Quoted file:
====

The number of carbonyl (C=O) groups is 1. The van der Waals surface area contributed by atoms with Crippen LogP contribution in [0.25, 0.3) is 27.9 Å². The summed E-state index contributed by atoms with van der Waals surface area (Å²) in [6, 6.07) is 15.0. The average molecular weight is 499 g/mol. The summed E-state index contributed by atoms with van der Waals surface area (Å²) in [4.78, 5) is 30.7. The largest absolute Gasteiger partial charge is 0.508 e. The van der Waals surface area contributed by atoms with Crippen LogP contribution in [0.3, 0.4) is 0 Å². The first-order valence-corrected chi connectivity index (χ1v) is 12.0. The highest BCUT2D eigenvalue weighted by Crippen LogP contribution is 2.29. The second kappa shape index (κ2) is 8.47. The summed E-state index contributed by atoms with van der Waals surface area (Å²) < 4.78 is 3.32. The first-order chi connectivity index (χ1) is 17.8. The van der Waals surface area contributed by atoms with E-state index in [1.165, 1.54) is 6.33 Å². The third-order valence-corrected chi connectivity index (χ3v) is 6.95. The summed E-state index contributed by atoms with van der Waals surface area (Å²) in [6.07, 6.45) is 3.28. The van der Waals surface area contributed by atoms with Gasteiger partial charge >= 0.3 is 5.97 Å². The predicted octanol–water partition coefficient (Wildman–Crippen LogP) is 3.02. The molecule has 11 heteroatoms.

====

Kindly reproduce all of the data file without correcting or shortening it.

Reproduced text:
The number of carbonyl (C=O) groups is 1. The van der Waals surface area contributed by atoms with Crippen LogP contribution in [0.25, 0.3) is 27.9 Å². The summed E-state index contributed by atoms with van der Waals surface area (Å²) in [6, 6.07) is 15.0. The average molecular weight is 499 g/mol. The summed E-state index contributed by atoms with van der Waals surface area (Å²) in [4.78, 5) is 30.7. The largest absolute Gasteiger partial charge is 0.508 e. The van der Waals surface area contributed by atoms with Crippen LogP contribution in [0.3, 0.4) is 0 Å². The first-order valence-corrected chi connectivity index (χ1v) is 12.0. The highest BCUT2D eigenvalue weighted by Crippen LogP contribution is 2.29. The second kappa shape index (κ2) is 8.47. The summed E-state index contributed by atoms with van der Waals surface area (Å²) < 4.78 is 3.32. The first-order chi connectivity index (χ1) is 17.8. The van der Waals surface area contributed by atoms with E-state index in [1.165, 1.54) is 6.33 Å². The third-order valence-corrected chi connectivity index (χ3v) is 6.95. The summed E-state index contributed by atoms with van der Waals surface area (Å²) in [6.07, 6.45) is 3.28. The van der Waals surface area contributed by atoms with Gasteiger partial charge >= 0.3 is 5.97 Å². The predicted octanol–water partition coefficient (Wildman–Crippen LogP) is 3.02. The molecule has 11 heteroatoms.